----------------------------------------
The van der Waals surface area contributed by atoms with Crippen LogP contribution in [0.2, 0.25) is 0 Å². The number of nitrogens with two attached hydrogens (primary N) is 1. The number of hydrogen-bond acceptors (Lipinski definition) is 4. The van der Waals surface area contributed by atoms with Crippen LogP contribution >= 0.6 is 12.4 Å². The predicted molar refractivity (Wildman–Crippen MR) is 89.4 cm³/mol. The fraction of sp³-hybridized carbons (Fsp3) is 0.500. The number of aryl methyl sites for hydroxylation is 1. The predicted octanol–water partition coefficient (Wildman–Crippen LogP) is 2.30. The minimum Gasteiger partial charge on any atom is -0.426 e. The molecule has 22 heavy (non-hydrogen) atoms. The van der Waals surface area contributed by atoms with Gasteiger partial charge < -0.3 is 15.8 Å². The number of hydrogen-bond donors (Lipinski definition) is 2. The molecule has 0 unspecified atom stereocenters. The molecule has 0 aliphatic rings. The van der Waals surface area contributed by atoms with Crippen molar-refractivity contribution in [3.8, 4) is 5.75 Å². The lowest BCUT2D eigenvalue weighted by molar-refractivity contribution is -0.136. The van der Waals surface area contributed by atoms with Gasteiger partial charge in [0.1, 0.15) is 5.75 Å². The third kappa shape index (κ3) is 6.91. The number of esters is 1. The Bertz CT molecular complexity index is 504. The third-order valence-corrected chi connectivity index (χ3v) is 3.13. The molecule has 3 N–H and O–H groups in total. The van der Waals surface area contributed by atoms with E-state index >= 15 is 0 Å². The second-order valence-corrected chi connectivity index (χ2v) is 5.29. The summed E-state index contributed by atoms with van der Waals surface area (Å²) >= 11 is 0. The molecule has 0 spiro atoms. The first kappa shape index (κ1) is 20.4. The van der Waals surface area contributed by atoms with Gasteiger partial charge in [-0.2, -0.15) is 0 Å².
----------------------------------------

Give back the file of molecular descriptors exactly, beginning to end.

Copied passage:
The van der Waals surface area contributed by atoms with Crippen LogP contribution in [0.2, 0.25) is 0 Å². The number of nitrogens with two attached hydrogens (primary N) is 1. The number of hydrogen-bond acceptors (Lipinski definition) is 4. The van der Waals surface area contributed by atoms with Crippen LogP contribution >= 0.6 is 12.4 Å². The predicted molar refractivity (Wildman–Crippen MR) is 89.4 cm³/mol. The fraction of sp³-hybridized carbons (Fsp3) is 0.500. The number of aryl methyl sites for hydroxylation is 1. The predicted octanol–water partition coefficient (Wildman–Crippen LogP) is 2.30. The minimum Gasteiger partial charge on any atom is -0.426 e. The molecule has 22 heavy (non-hydrogen) atoms. The van der Waals surface area contributed by atoms with Gasteiger partial charge < -0.3 is 15.8 Å². The number of hydrogen-bond donors (Lipinski definition) is 2. The molecule has 0 unspecified atom stereocenters. The molecule has 0 aliphatic rings. The van der Waals surface area contributed by atoms with Crippen molar-refractivity contribution in [3.8, 4) is 5.75 Å². The lowest BCUT2D eigenvalue weighted by molar-refractivity contribution is -0.136. The van der Waals surface area contributed by atoms with Gasteiger partial charge in [0.1, 0.15) is 5.75 Å². The third kappa shape index (κ3) is 6.91. The number of esters is 1. The Bertz CT molecular complexity index is 504. The third-order valence-corrected chi connectivity index (χ3v) is 3.13. The molecule has 3 N–H and O–H groups in total. The van der Waals surface area contributed by atoms with E-state index >= 15 is 0 Å². The second-order valence-corrected chi connectivity index (χ2v) is 5.29. The summed E-state index contributed by atoms with van der Waals surface area (Å²) >= 11 is 0. The molecule has 0 spiro atoms. The first kappa shape index (κ1) is 20.4. The van der Waals surface area contributed by atoms with Gasteiger partial charge in [-0.2, -0.15) is 0 Å².